WE often read mythical stories of fearless women warriors — a tribe of strong, warlike women who lived in a land which they ruled by their own laws; kingdoms where warrior queens had their own armies and took on battles with the armies of men.
These epics that go back to ancient times, were written by scholars and poets who spoke of women who were experts in certain weaponry, like shooting arrows, sword fighting and especially the art of targeting their enemy with a javelin. Stories go back many millennia, as far back as The Bronze Age around the 27th century BCE. At that time the warrior queens and princesses are depicted as goddesses, as many statues and carvings from ancient Greece and other civilisations have been found showing a female form with a warlike costume or native outfit with a weapon in her hand.
Are these just isolated cases of women who were princesses who learned the art of war and weaponry to fight with male soldiers to defend their land or did they come from a long line of warrior tribes and lands ruled only by women? A land where men were either slaves or even barred from entry? Can these legends of the “Amazon” be real?
Where the word came from is a mystery too. The only clue is that it could have been derived from the Iranian term, “ha-mazan”, meaning warriors. But who gave them this name originally and where did they actually come from?
Moreover what was the reason for a culture in which only women ruled, worked and even fought wars instead of men? The Greek philosopher and historian, Strabo wrote, “The Amazons spend their time isolated from men occupying themselves with ploughing and sowing, planting and taking their herds to pasture, and especially in breeding horses. The more courageous among them engaged in hunting on horseback and exercise martial arts.”
He further adds that they make further use of the axe and wear a light bag on their arm. “They prepare helmets, clothing and waist belts from animal skin.” For the continuation of their race, he states that every spring, these women climb the mountains and cross over to the Gagarians, a native tribe in Albania and marry the men. The sons were left to the men but the daughters were kept by the women who raised them to be Amazon women.
How they chose their queens and who won the title of princesses still remains shrouded in mystery as the entire legend. Nevertheless, there is quite a bit of recorded history that speaks of warrior races of women who were among the nomadic tribes originating from Persia and then being a part of huge battles in the entire region occupying Syria, Egypt and a large part of the Middle East, including the sub-continent.
But if we turn the pages of history to more recent times than ancient Greece, there is also evidence that the Amazons after assisting and fighting many battles settled down to ruling places in Albania, not just with the entire population being women but where the society was run by men and women, with women being a part of the infantry and fighting battles side by side with male soldiers. This could have been part of their original tradition when the Amazon woman was well-trained in warfare.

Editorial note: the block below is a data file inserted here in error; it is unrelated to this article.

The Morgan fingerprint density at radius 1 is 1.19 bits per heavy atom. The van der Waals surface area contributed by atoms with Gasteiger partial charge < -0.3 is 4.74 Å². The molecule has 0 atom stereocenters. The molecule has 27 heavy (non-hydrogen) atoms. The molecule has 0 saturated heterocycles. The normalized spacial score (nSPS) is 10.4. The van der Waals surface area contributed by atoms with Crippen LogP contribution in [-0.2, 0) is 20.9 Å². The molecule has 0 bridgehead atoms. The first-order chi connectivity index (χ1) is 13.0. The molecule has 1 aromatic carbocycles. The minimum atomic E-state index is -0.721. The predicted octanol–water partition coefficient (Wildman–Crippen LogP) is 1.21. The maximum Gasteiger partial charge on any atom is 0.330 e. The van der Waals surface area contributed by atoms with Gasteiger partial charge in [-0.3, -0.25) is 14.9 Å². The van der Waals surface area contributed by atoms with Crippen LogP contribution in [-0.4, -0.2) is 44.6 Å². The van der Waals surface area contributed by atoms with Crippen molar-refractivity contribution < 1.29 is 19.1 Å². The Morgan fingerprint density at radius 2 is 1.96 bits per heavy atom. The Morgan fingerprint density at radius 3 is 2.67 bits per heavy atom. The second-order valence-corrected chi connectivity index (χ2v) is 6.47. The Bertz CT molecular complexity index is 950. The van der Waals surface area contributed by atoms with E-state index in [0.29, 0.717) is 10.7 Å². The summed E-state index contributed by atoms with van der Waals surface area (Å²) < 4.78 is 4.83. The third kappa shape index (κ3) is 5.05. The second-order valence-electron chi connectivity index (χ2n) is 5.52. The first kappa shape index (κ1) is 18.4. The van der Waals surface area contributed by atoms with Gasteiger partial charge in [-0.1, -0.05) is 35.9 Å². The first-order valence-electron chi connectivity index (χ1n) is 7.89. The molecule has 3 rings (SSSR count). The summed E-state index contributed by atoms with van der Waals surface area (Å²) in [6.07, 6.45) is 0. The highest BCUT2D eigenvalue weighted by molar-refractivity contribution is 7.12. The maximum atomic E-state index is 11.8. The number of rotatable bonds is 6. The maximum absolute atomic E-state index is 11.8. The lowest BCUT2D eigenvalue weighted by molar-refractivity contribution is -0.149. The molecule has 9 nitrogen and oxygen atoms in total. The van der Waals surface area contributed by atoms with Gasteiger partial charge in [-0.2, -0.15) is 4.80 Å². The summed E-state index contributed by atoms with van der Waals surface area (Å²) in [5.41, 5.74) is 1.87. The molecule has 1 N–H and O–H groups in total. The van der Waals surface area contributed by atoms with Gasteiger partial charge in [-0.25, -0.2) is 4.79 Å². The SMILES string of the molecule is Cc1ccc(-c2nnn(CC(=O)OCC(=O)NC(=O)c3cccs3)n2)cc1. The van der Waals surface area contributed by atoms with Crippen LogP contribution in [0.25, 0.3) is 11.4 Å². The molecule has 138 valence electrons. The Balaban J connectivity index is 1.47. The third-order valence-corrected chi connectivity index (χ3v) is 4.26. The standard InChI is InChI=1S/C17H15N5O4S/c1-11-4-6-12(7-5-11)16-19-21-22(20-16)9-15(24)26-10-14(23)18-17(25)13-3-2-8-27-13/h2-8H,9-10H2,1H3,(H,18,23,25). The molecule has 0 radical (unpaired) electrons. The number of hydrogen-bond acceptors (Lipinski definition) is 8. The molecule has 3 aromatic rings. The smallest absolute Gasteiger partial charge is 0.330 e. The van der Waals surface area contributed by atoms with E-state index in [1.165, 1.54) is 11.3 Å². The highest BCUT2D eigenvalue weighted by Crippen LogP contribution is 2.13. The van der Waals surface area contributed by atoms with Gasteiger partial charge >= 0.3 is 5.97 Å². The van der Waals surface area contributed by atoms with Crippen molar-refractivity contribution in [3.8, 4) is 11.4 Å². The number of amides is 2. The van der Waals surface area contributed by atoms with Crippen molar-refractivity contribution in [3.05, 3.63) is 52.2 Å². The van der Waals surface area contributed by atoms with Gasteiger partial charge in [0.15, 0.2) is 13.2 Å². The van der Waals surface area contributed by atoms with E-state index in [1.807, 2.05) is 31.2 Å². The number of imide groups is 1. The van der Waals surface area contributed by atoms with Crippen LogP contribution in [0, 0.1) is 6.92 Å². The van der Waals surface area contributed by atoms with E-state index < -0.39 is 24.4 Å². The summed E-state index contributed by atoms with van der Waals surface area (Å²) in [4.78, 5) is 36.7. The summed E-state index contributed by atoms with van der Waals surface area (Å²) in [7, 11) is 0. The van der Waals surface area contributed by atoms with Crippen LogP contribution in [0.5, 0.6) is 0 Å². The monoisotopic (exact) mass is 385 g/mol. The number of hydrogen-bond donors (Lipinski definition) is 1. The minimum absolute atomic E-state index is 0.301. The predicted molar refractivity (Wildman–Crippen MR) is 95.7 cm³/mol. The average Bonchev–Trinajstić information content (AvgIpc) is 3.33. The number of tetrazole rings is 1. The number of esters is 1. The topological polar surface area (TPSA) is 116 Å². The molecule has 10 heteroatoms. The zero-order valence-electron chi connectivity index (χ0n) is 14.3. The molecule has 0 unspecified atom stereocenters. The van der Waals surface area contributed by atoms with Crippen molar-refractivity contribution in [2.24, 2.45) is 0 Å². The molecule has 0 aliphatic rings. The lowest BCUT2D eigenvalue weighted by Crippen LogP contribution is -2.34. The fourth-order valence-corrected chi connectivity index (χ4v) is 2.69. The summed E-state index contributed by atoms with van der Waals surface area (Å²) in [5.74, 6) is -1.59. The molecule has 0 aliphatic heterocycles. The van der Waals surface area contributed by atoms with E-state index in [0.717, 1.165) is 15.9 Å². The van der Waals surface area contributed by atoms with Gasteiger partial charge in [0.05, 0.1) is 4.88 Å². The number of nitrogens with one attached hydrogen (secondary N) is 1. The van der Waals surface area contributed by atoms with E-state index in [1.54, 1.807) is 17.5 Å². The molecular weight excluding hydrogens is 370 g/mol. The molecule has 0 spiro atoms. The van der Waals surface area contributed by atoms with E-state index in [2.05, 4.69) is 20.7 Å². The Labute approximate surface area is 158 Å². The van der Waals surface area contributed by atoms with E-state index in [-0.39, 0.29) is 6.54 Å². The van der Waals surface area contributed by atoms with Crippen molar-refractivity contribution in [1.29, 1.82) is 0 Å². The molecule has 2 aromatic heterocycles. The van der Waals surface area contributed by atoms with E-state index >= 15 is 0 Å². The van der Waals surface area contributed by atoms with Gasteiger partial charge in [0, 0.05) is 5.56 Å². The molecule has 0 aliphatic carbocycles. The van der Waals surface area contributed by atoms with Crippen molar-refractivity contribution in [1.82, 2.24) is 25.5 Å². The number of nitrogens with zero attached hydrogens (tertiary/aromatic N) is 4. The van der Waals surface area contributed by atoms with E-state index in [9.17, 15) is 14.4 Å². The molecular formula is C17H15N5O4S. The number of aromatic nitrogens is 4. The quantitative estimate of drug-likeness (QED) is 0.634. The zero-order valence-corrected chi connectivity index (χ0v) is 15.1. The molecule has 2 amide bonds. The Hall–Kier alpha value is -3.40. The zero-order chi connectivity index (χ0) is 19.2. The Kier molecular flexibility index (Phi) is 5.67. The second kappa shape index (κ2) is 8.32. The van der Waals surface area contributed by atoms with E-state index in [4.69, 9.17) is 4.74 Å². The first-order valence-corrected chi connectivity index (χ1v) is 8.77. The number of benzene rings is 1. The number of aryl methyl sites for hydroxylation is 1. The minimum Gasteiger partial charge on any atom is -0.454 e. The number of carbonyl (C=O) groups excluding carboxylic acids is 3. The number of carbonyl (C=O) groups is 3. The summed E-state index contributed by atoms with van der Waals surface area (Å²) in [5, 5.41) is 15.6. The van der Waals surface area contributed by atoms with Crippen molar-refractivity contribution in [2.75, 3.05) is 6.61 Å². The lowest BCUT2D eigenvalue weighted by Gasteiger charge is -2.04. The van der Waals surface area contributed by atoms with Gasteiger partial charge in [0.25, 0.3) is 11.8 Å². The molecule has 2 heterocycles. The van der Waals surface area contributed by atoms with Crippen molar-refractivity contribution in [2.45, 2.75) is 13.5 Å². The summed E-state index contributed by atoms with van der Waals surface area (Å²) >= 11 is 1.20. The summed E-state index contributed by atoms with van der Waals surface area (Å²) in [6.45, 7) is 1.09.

In an article ‘Amazons: legends in history, fearless women warriors in life and lore’ by Farid Alakbarli, has tried to prove with quite a bit of historical evidence that this unique tribe of women were from Azerbaijan. There is also evidence in their local history that they fought against the Roman invaders during the first century BC, when they tried to invade Albania. In later years, Iranian and Azerbaijani historical manuscripts and relics depict women fighting on horseback around 11th century AD.
Kitabi-Dada Gorgud is an epic tale written around those times and speaks of Turkish women armed in Amazonian attire. It is related how the wife of the King Dirse Khan of Oghuz went to look for her son who had been captured with 40 woman soldiers armed on fast-footed horses and how this queen of Oghuz led these Amazons and brought her son back. Then there is the mention of Queen Myrine who led her warrior maidens to fight against Libya and other parts. Thus the legends of the Amazon, warrior queens still prevail as a large part of Azerbaijani folklore.
Even today there is a festival around these regions in which women fighters battle as a show of strength devoted to the Amazons. And last, but not the least, writers claim that quite a few of the Albanians and Azerbaijanis are descendants of these fearless maidens of war. But even with ancient manuscripts and legends, it is a bit difficult to accept the fact that kingdoms were not only ruled but in ancient times consisted of only women putting men “on the backseat”, as one might say.